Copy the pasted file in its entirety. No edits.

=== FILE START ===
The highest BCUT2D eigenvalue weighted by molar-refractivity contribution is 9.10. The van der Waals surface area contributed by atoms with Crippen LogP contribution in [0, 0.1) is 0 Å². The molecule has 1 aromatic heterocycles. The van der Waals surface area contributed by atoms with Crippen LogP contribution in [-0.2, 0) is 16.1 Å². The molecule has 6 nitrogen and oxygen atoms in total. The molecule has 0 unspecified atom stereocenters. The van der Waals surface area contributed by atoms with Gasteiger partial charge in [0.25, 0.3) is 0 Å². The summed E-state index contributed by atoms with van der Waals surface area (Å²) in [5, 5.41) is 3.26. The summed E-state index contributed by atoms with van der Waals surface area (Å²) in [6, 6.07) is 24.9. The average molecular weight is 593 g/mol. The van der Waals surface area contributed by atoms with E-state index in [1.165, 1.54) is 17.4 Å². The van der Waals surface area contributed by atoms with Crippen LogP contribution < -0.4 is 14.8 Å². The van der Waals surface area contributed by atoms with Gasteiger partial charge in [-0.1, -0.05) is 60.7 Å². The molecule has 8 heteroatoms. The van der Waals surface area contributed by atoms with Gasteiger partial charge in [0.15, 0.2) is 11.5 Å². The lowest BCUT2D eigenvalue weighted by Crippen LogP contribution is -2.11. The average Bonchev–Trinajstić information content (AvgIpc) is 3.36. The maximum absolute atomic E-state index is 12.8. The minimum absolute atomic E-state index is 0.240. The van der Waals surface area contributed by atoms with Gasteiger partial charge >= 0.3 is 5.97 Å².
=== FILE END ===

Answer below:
The highest BCUT2D eigenvalue weighted by molar-refractivity contribution is 9.10. The van der Waals surface area contributed by atoms with Crippen LogP contribution in [0, 0.1) is 0 Å². The molecule has 1 aromatic heterocycles. The van der Waals surface area contributed by atoms with Crippen LogP contribution in [-0.2, 0) is 16.1 Å². The molecule has 6 nitrogen and oxygen atoms in total. The molecule has 0 unspecified atom stereocenters. The van der Waals surface area contributed by atoms with Gasteiger partial charge in [0.25, 0.3) is 0 Å². The summed E-state index contributed by atoms with van der Waals surface area (Å²) in [5, 5.41) is 3.26. The summed E-state index contributed by atoms with van der Waals surface area (Å²) in [6, 6.07) is 24.9. The average molecular weight is 593 g/mol. The van der Waals surface area contributed by atoms with E-state index in [1.165, 1.54) is 17.4 Å². The van der Waals surface area contributed by atoms with Crippen LogP contribution < -0.4 is 14.8 Å². The van der Waals surface area contributed by atoms with Gasteiger partial charge in [-0.1, -0.05) is 60.7 Å². The molecule has 8 heteroatoms. The van der Waals surface area contributed by atoms with Gasteiger partial charge in [0.15, 0.2) is 11.5 Å². The lowest BCUT2D eigenvalue weighted by Crippen LogP contribution is -2.11. The average Bonchev–Trinajstić information content (AvgIpc) is 3.36. The maximum absolute atomic E-state index is 12.8. The minimum absolute atomic E-state index is 0.240. The van der Waals surface area contributed by atoms with Gasteiger partial charge >= 0.3 is 5.97 Å².